To figure this out, an important measurement of a compressed air system is the level of leaks. If you have load/unload compressors, there is a simple test that can be done using a few basic tools — a wristwatch and a calculator. During a plant shutdown, where all production machines have been shut down and the only remaining load is leaks, conduct a test of the compressor load/unload cycles. From these cycles the percentage loading of the running compressor can be calculated:




% Leaks = percentage of capacity of the running compressor (flow can be calculated if capacity is known)
T = compressor loaded time in seconds
t = compressor unloaded time in seconds

The leakage flow is then estimated by multiplying the percentage leaks by the rated compressor output capacity. Estimating leaks using compressors with modulating or variable capacity controls can be done using the procedure in Fact Sheet 7 on the Compressed Air Challenge website. If your compressor is a variable-speed-controlled unit the percentage flow will be a simple ratio of the speed during the test divided by the rated full speed.

The timer test can also be used to sectionalize different parts of the plant or estimate potential flow reductions in eliminating inappropriate end-use flows. During the testing if you can turn on the end uses for special tests during the leak testing you can estimate the resulting change in flows.

If you are interested in learning more about potentially inappropriate uses of compressed air, a list can be found in an Inappropriate Use Tip Sheet on the CAC website.

System efficiency

Once the average kW and average flow is measured the specific power of the system can be calculated. The specific power is like a “gas mileage” number for your system, where you are calculating how much power you are putting in to the system compared to what you are getting out. The most common units used for specific power is kW/100 cfm as defined by the Compressed Air and Gas Institute (CAGI). Most modern compressors have CAGI data sheets published showing their rated specific power numbers.

If the number you calculate is not very close to the rated specific power of your air compressors as taken from the CAGI data sheets, then there is cause for concern. For example, if your compressors are rated at 20 kW/100 cfm and you have determined your system is running at 40 kW/100 cfm, then this is an indication that significant improvement of up to 50% might be gained by changing the way the compressors are being controlled or by replacing the equipment altogether.

But specific power is not the only important number; the overall energy consumption in kWh and the percentage waste are also important key performance indicators that can be used to assess the efficiency of the system and to compare the operation of the system before and after changes.

Potential savings

If you have done some measurements, you may now be armed with some numbers about your system, but how much can be saved? It is now fairly simple to estimate the overall possibilities. For example, if it is discovered a poorly controlled, unmaintained system is consuming 105 kW while producing an average of 300 cfm for 8,760 hours per year, we can calculate a specific power of 35 kW per 100 cfm. This system would consume about 920,000 kWh per year costing $92,000 in electrical charges at $0.10/kWh blended rate. Here are some things that might be done and resulting savings:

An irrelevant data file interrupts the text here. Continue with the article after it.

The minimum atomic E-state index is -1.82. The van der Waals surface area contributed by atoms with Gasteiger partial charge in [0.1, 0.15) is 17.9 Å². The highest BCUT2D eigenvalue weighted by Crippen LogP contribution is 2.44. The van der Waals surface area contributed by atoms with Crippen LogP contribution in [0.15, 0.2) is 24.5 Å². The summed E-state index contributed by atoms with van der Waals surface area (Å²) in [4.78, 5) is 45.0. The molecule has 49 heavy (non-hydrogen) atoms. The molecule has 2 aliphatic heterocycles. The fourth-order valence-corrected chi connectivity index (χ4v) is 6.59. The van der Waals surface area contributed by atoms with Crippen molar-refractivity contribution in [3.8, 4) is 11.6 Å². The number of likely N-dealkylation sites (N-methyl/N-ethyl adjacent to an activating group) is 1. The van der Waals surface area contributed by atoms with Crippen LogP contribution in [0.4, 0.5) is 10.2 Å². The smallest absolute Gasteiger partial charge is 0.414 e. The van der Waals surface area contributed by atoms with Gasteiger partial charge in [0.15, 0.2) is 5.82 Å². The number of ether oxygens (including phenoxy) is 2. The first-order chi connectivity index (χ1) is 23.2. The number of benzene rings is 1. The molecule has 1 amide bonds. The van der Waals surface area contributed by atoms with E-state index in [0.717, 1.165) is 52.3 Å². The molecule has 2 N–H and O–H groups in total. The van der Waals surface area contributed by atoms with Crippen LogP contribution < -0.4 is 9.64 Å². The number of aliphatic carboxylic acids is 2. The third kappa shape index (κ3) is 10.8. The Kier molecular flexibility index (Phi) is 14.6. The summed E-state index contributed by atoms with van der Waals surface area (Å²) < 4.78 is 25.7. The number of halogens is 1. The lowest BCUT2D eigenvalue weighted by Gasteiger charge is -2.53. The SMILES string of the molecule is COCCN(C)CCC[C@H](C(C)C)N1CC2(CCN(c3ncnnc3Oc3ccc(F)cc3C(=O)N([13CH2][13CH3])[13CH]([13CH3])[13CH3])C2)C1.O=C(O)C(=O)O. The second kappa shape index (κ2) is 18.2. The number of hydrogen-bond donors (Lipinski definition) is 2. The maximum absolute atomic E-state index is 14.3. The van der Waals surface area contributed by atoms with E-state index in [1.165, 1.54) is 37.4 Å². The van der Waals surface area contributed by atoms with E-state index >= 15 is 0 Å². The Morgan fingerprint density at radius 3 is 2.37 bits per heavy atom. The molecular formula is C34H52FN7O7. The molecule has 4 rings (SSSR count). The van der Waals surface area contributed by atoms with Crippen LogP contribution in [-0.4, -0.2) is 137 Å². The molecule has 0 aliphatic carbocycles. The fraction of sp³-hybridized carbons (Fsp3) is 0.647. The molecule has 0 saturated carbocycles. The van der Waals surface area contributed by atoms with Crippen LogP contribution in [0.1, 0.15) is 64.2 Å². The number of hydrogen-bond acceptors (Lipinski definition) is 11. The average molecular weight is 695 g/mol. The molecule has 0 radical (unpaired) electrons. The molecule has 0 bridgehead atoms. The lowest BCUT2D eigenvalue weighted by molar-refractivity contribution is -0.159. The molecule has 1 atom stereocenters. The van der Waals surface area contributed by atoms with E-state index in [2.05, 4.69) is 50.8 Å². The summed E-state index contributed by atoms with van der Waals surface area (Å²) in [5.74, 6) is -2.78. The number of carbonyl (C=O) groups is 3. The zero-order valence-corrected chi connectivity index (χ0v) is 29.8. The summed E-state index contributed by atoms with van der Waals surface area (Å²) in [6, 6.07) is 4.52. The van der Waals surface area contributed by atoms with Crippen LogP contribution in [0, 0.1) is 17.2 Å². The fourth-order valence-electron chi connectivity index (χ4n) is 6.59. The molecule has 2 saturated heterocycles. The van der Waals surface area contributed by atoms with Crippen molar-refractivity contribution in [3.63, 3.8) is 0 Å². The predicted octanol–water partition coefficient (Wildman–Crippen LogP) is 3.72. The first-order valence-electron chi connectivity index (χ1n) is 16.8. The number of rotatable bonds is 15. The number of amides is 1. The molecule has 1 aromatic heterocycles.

• By optimizing the compressor control by installing a VSD compressor, coordinating compressor control, and installing a cycling dryer, the system specific power might be reduced to 20 kW/100 cfm.
  • Lowering compressor discharge pressure by 10 psi by fixing things found in our pressure profile measurements might further reduce the specific power to 18.5 kW/100 cfm.
  • Eliminating inappropriate uses, wasteful system drainage, and artificial demand by 50 cfm might reduce average kW by 9.25 kW.
  • Fixing 100 cfm of leaks might further reduce average power by 18.5 kW.
  • Reducing the operating hours to 6,000 by turning the system off on weekends and holidays might save 2,500 hours of costly operation where only leaks are being supplied because there is no production activities.
Ron Marshall is a member of the Project Development Committee at the Compressed Air Challenge. Contact him at and (204) 360-3658.

The final energy consumption for this system to produce the remaining 150 cfm at 18.5 kW/100 cfm (27.75 kW) for 6,000 hours might be 166,500 kWh costing $16,650 in electricity costs for a potential savings of more than 80%. This is not an unrealistic goal. There are numerous systems in operation today with similar potential opportunities for savings. Many have already been optimized for proven savings in this range.

Assessing your compressed air system can be an affordable DIY project if careful low-cost measurements are taken. This can give you a rough idea of your potential savings. You can then justify further more detailed study that can get you some detailed information about what you can improve to get your system running optimally.